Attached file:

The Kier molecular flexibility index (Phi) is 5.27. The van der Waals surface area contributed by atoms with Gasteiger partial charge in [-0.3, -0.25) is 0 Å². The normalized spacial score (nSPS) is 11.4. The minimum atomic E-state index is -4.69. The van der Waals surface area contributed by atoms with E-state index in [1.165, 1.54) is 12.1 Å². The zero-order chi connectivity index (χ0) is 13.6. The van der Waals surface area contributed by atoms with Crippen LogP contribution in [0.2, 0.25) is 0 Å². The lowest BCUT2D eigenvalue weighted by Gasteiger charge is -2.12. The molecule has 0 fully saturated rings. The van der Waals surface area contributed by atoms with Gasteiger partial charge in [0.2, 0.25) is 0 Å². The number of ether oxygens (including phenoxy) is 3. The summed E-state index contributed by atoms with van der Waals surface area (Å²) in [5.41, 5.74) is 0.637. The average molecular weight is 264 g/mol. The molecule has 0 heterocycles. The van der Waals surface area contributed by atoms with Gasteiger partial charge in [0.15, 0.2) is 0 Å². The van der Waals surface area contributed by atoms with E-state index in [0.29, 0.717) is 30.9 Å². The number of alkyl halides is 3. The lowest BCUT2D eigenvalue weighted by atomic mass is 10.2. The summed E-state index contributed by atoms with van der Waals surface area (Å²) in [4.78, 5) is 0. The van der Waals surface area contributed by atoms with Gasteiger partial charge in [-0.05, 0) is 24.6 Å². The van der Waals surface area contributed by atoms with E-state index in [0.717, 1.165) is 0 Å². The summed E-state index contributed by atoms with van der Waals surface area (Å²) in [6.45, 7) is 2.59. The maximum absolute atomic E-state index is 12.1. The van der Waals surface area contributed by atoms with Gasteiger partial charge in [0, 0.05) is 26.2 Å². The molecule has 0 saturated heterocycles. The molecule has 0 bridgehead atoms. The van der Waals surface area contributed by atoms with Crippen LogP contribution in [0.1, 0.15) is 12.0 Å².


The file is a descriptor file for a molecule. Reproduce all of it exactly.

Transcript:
The Kier molecular flexibility index (Phi) is 5.27. The van der Waals surface area contributed by atoms with Gasteiger partial charge in [-0.3, -0.25) is 0 Å². The normalized spacial score (nSPS) is 11.4. The minimum atomic E-state index is -4.69. The van der Waals surface area contributed by atoms with E-state index in [1.165, 1.54) is 12.1 Å². The zero-order chi connectivity index (χ0) is 13.6. The van der Waals surface area contributed by atoms with Crippen LogP contribution in [0.2, 0.25) is 0 Å². The lowest BCUT2D eigenvalue weighted by Gasteiger charge is -2.12. The molecule has 0 fully saturated rings. The van der Waals surface area contributed by atoms with Gasteiger partial charge in [0.2, 0.25) is 0 Å². The number of ether oxygens (including phenoxy) is 3. The summed E-state index contributed by atoms with van der Waals surface area (Å²) in [5.41, 5.74) is 0.637. The average molecular weight is 264 g/mol. The molecule has 0 heterocycles. The van der Waals surface area contributed by atoms with Gasteiger partial charge in [0.15, 0.2) is 0 Å². The van der Waals surface area contributed by atoms with E-state index in [0.29, 0.717) is 30.9 Å². The number of alkyl halides is 3. The lowest BCUT2D eigenvalue weighted by atomic mass is 10.2. The summed E-state index contributed by atoms with van der Waals surface area (Å²) in [4.78, 5) is 0. The van der Waals surface area contributed by atoms with Gasteiger partial charge in [-0.05, 0) is 24.6 Å². The van der Waals surface area contributed by atoms with E-state index in [0.717, 1.165) is 0 Å². The summed E-state index contributed by atoms with van der Waals surface area (Å²) in [6.45, 7) is 2.59. The maximum absolute atomic E-state index is 12.1. The van der Waals surface area contributed by atoms with Gasteiger partial charge in [0, 0.05) is 26.2 Å². The molecule has 0 saturated heterocycles. The molecule has 0 bridgehead atoms. The van der Waals surface area contributed by atoms with Crippen LogP contribution in [0.1, 0.15) is 12.0 Å².